Mennonites join effort to rebuild in Lebanon

By staff writers
August 17, 2006

Mennonites join effort to rebuild in Lebanon

-17/08/06

Despite massive damage to roads, buildings and bridges, thousands of Lebanese displaced by the war are returning to their homes and communities in southern Lebanon ñ writes Gladys Terichow for Mennonite Central Committee (MCC), the North American relief and development wing of the historic peace church.

In partnership with local Lebanese organizations, MCC is assessing the needs of the people returning to homes that have been damaged or destroyed, said Willie Reimer, director of MCC's Food, Disaster and Material Resources department.

The initial assessment is being carried out by MCC's local staff member, Bassam Chamoun, whose home was damaged in early August 2006 when the town of Ansar in southern Lebanon was the target of an Israeli air attack.

Shortly after the conflict started, Chamoun, his wife Zeinab and their three children, Zelpha, Zeina and Hamoudi, moved to living accommodation adjoining the MCC office in West Beirut.

As soon as possible, Mennonite Central Committee staff from North America plan to join Chamoun and local partners to assess the needs of the returning people and develop a strategy to meet these needs, said Reimer.

In addition to basic survival needs, people directly affected by the conflict are dealing with fear, sorrow and despair created by the deaths and injuries of thousands of civilians, said Reimer.

"All of us are very concerned about the civilian casualties," he noted. "That has been one of the sad markers of this conflictóinnocent people losing their lives and bearing so much hardship. We hope and pray the ceasefire will hold and that we can do this work as soon as possible."

Bombs not only destroy homes and infrastructures, they also destroy the hopes and dreams of people, said Chamoun in a recent interview.

A report from Middle East Council of Churches, a member of the global alliance Action by Churches Together and a long-standing MCC partner, states that the death toll in Lebanon resulting from the 34-day conflict has risen to 1,250 people. About 300 people are still missing and about 4,500 are wounded.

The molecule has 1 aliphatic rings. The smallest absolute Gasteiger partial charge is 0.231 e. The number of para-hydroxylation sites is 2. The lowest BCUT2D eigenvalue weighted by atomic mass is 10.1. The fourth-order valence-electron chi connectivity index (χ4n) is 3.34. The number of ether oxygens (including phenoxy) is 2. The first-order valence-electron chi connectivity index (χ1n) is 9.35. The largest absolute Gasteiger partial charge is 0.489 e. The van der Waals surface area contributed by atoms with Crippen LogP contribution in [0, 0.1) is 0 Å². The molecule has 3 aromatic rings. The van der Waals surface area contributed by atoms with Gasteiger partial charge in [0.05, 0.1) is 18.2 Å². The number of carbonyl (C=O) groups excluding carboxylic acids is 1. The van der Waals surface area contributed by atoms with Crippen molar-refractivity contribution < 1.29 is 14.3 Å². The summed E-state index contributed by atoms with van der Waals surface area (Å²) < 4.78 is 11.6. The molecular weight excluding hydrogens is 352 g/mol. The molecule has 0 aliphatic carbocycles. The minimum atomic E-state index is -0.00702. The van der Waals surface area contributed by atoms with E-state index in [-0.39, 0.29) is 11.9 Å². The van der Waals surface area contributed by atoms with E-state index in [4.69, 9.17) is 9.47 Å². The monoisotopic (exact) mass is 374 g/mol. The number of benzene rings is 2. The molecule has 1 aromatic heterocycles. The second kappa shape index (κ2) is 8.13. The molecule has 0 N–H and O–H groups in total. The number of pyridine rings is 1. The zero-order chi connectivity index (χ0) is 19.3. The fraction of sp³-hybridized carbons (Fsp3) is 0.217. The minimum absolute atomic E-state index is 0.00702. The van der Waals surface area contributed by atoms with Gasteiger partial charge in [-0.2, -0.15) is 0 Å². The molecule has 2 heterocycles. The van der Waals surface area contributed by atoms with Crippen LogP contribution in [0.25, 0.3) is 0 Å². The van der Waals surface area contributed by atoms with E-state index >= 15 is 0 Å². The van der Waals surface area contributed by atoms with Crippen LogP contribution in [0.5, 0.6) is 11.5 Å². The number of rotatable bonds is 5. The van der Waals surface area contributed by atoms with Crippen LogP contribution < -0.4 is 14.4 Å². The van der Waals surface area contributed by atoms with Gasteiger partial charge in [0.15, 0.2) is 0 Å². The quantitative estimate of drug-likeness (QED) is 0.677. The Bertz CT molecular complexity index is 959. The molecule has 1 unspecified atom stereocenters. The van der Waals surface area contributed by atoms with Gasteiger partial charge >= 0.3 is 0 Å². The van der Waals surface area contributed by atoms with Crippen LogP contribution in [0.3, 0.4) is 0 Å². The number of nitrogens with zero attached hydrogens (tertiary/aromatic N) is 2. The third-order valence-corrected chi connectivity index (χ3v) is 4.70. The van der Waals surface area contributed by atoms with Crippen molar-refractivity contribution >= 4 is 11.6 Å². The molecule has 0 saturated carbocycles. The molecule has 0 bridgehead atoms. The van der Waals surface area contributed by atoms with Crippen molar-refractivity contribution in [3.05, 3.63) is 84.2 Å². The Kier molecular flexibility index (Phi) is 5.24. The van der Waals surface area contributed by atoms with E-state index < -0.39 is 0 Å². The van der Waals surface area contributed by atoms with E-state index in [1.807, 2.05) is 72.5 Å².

About one million people were displaced in Lebanon; many were living in temporary shelters, while others found refuge in neighbouring countries.

The BBC reports that the conflict claimed the lives of 114 Israeli soldiers and 43 civilians. Human Rights Watch reports 500,000 Israelis were displaced.

Mennonite Central Committee joined other organizations last month in calling for an end to the violence which is killing and injuring children and other innocent victims of war in Lebanon, Gaza and Israel.

MCC's emergency response in Lebanon and Gaza currently stands at 187,000 US dollars. The organisationís projects in Lebanon and Gaza focus on peace-building, conflict resolution and community development.

[Also on Ekklesia: Mennonite-backed film helps lift silence on depression 15/08/06; Mennonites see hope amid Congo struggle for democracy 10/08/06; Mennonites respond to massive Lebanese humanitarian needs 09/08/06; Mennonites call on USA and Canada to pursue non-violent alternatives 27/07/06; Mennonites issue action alert on Middle East crisis 24/07/06; Mennonites back trauma counselling in Gaza 20/07/06; Mennonites diversify peace and justice work in Washington DC; Who Are the Anabaptists: Amish, Brethren, Hutterites and Mennonites by Donald B Kraybill Peace church seeks positive alternatives to military recruitment; Mennonite educationists touch global vision in Egypt; Vietnamese Mennonite church faces violent security raid; Ethiopian Mennonite leader delves into politics; European Mennonite theologians tackle violence and God]